Through the Data Cap Integrity Act, the FCC (Federal Communications Commission) would establish industrywide data measurement accuracy standards as to how ISPs measure data usage; the law would also give the FCC the power to ensure that data caps are designed to manage network congestion, "rather than [to] monetize data in ways that undermine online innovation," according to Wyden.

The law would require ISPs to provide consumers with tools for managing their data consumption, and it would prevent ISPs from discriminating against any content; that is, giving favored treatment to their own services over similar services from competitors. "Data caps ... run the risk of undermining innovation in the digital economy if they are imposed bluntly and not designed to truly manage network congestion," Wyden said.

According to The New American Foundation's study, data caps don't address network congestion as ISPs have claimed. That sort of congestion stems from high levels of traffic on networks during peak hours; the critical factor is the time of day when a person uses data, not how much data a person consumes over the course of a month. Even Comcast admitted to the FCC in a disclosure document that data caps "do not address the issue of network congestion, which results from traffic levels that vary from minute to minute."
Rather, the study found that data caps serve to potentially undermine competition:
They serve to protect carriers' legacy services by discouraging consumers from accessing content online that they traditionally consumed offline. For example, customers are turning to services like Netflix, Hulu, and Crackle to watch movies and shows, rather than turning to standard cable.

"[O]ver the longer term, consumption-based billing could reduce the attractiveness of over the top video options (e.g., Netflix and Hulu), as the economic attractiveness of such over-the-top options could be partially offset by a [broadband] bill that is higher, due to [broadband] overage charges that would be driven by large amounts of data being streamed via a customer's [broadband] connection," cautioned a 2011 presentation from Credit Suisse.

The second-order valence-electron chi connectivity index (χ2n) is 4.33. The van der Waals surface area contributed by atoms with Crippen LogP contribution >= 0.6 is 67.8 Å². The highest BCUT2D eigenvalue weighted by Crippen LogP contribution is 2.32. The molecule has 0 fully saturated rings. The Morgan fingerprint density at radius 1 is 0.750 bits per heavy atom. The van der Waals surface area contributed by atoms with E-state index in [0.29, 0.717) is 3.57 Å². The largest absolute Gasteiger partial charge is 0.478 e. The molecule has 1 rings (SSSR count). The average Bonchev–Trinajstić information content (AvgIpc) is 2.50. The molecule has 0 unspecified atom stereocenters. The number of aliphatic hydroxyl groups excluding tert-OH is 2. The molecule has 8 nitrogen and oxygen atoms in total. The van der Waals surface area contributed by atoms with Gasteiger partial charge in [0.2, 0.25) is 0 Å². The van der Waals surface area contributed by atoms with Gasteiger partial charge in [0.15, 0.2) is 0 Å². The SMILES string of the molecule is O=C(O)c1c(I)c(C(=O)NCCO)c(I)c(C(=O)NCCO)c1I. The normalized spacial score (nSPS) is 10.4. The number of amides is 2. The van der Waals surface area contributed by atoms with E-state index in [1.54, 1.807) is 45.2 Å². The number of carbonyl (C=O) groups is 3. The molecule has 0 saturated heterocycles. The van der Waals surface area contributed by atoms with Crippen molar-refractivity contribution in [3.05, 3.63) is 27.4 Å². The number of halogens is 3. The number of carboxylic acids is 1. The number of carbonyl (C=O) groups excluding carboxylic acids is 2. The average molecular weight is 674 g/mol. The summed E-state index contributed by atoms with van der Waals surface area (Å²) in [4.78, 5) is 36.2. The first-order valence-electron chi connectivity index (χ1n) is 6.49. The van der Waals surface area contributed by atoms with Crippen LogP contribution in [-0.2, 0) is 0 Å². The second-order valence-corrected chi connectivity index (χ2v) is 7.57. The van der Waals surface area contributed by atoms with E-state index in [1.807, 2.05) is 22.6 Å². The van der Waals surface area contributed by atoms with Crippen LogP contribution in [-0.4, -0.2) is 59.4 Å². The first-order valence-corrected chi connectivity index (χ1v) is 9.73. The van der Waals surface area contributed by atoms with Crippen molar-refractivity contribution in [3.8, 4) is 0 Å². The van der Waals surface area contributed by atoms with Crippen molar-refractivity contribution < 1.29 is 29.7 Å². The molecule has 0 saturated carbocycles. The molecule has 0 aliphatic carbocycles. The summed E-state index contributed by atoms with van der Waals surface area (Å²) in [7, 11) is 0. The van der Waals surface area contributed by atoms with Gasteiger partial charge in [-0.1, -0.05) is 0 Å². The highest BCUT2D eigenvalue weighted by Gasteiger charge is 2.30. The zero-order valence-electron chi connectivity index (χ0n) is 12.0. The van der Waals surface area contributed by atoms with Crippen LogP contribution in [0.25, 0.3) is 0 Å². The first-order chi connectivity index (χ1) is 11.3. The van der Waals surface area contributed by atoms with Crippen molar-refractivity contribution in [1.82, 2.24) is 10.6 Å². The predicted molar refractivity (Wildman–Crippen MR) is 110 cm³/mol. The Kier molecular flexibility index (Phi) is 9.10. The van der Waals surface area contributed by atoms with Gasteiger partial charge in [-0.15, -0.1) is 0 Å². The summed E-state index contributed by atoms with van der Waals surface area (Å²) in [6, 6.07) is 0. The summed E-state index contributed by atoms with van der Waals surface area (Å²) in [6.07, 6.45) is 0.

In challenging the law, expect ISPs to point to a report (PDF) out of Michigan State University, funded by the National Cable & Telecommunications Association. According to the report, written by Steven Wildman, a professor of information studies, "the effects of well-designed [usage-based pricing] plans on consumers are likely to be beneficial, as are the effects of UBP on investments in the broadband infrastructure."

Funded by The National Cable & Telecommunications Association, the paper -- titled "The Economics of Usage-Based Pricing in Local Broadband Markets" -- also argues that the revenue ISPs garner from data plans "will likely contribute to better cash flows and stronger incentives to invest in broadband plant, both to improve the quality of service for current customers and to extend networks into unserved and underserved territories."

This story, "Proposed law would stop broadband data caps that 'undermine innovation'," was originally published at Get the first word on what the important tech news really means with the InfoWorld Tech Watch blog. For the latest developments in business technology news, follow on Twitter.

RIM caves to Nokia's patent demands with hopes pinned on BlackBerry 10

While the high-profile mobile patent bout between heavyweights Apple and Samsung likely has many more rounds to go, the undercard match between Nokia and RIM today came to an abrupt -- and arguably merciful -- conclusion: The winner is Nokia, as RIM has submitted to a patent license agreement for an undisclosed sum.

RIM caves to Nokia's patent demands with hopes pinned on BlackBerry 10According to an announcement from Nokia, the two companies have entered an agreement that settles all existing patent litigation between the organizations and ends legal battles in the United States, United Kingdom, and Canada. The financial structure of the agreement includes a one-time payment and ongoing payments, all from RIM to Nokia, according to the announcement.

Nokia filed patent claims in the United States and Germany against RIM (as well as HTC and ViewSonic) last May, alleging the companies infringed on a number of patents. The company last month also sought a ban on certain RIM products with wireless LAN capabilities.

Nokia and RIM may have settled so that they could focus their resources and efforts on their respective struggles in staying relevant in the mobile market. Nokia has seen itself lose market share as it's struggled to become a purveyor of Windows smartphones. Sales of the company's older Symbian-based phones, meanwhile, have plunged. According to a recent report from IHS, Nokia has lost the title of top phone maker to Samsung.

RIM, meanwhile, has suffered steadily plummeting sales and is pinning its very future on the success of the forthcoming BlackBerry 10. Fortunately for the company, the OS has garnered praise from developers and analysts.

This story, "RIM caves to Nokia's patent demands with hopes pinned on BlackBerry 10," was originally published at Get the first word on what the important tech news really means with the InfoWorld Tech Watch blog. For the latest developments in business technology news, follow on Twitter.